The Coin Coin series takes its name from Roberts’ once-enslaved ancestor Marie Thérèse Coincoin and Memphis, in particular, channels her maternal grandmother whose mugshot graces the album cover, and Liddie, a “wo(e)man chile in [her] coincoin bloodline.” She’s interested in “impression and abstraction, as well as a certain cognitive dissonance” (in reading, I heard another reverberation of Earl: cognitive dissonance shattered and the necessary venom restored from new single “East”). So, maybe what I mean is that Roberts’ performance often approximated something more like sound design than music per se — or that, in its collagist, archival methodology, Roberts and her band had something of the documentarian’s sober touch even as they deployed the swing and body of jazz and blues, even as she broke into glossolaliac yelps and hollers. It’s a question of degrees — hot and cold, head and body, past and present — and this strange irreconcilable mass that Roberts makes of them.
Which insight brought me to Earl, Slauson Malone and Klein — all younger musicians who, though they’re closer to the club than the Roulette grant (but maybe not much), and though, even with the use of live instrumentation, sound like what the digital audio workstation makes possible, have a similar ontological preoccupation with the present, and how stirring up and painting with the past activates it. Not to collapse the differences between all these musicians — what differentiates Roberts precisely from them is the degree to which, to my ear, the music invites and requires a certain degree of active contemplation on the listener’s part. And where artists like Slauson Malone express anxiety over the very nature of an “archive” (“I would really kind of fight you hard against the word archive because it kind of implies that the ideas are dead or no longer with us. So I don’t really consider it like that”), Roberts’ whole project has a formal interest in what happens when older sound and speech is reimagined and recombined, played and recorded live by a group of musicians.
Roberts’ music is hauntological — Memphis in particular sees Roberts’ taking on Liddie’s persona as she glances off memories of her parents’ murder by the Klan — My last glimpse was seeing her candy-colored skin lit up by that bright hot light. But before that, we hear Liddie’s mother, through Roberts-as Liddie-as Liddie’s mother, sing: I got shoes, they got shoes, everybody’s got shoes/ When I get to heaven, gonna put on my shoes/ I’m gonna walk all over that heaven.
This is music with life on its mind. Even as jazz standards and voices and saxophone and fiddle bubbled out of the cauldron of sounds and references to which she applied surface and heat, even as soft guitar plucks nosed their way in and quickly disintegrated into the ensemble, Roberts still ended the performance with song, with chant, with a participatory round that she recruited the audience to: We’ll roll that old chariot along (which, in truth, in an audience that was visibly, if not mostly white, was an odd, slightly discomforting note that I don’t have the space for here. Suffice to say, there is a larger conversation to be had about what happens under the rubric of participation or play when too many white people get together to enjoy Black music).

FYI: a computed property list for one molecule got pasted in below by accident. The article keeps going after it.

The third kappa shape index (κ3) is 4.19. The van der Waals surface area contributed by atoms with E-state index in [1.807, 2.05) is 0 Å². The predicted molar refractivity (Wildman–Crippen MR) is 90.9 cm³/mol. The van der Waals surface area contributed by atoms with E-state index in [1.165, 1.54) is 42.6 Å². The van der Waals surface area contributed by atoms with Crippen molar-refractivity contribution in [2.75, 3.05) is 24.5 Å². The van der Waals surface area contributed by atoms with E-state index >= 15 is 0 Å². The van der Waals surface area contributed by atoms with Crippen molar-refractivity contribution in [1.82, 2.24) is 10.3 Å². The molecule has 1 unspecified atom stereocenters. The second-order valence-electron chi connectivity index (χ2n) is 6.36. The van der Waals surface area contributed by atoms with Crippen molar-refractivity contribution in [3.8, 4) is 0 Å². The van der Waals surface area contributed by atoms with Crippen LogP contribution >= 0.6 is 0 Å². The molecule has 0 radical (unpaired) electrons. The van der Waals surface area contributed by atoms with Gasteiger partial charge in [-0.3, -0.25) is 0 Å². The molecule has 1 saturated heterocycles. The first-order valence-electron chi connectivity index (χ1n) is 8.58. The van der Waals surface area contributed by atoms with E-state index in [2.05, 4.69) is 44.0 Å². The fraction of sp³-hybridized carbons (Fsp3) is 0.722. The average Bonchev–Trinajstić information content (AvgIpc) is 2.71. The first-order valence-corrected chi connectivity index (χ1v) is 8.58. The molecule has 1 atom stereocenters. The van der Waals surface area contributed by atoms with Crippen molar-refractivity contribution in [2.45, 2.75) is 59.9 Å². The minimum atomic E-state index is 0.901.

Okay, what I think I want to say is that there is something held at a distance by this music and that distance is transferred to the listener. Its gestures have a kind of sacred ring around them. OR what I want to ask about Roberts’ performance is something about the nature of ghosts and innovation in Black art. I have wept to music and performance — I don’t know if Roberts’ music, though it takes anti-blackness’s long, brutal pall as its concern and Liddie’s traumatic memory as its narrative, is all that interested in tears. There was altogether something more pugilistic (see: Roberts’ grandmother’s defiant mugshot on the album cover) about the music — and its eyes are decidedly aimed upward.
With Coin Coin, Roberts has created a vast field of possibility wherein the past is performed and reperformed again and again with a propulsive circularity — it’s the sound of music thinking about itself as it kicks and wails to tell us truth is on the way. It’s too active to be meditative, nearly restless in its heterogeneity of approach.
In the last few years, I’ve begun to distrust many forms of narrative and poetry that presume to manufacture anything like stability. Grand narratives are over! But all of these artists — Roberts, Earl, Klein, Slauson Malone — really blow me away with the scale of their ambition that wrangles and animates all kinds of Black archival presence and honors it through shift, tumble and insightful juxtaposition. Where I’ve got to is thinking that all these artists have a willingness to enter into the scene of unknowing, where all these lives and stories and ways of being, surviving, and thriving, enter into the psychojumble of presence we call consciousness. And I like to be overwhelmed by consciousness.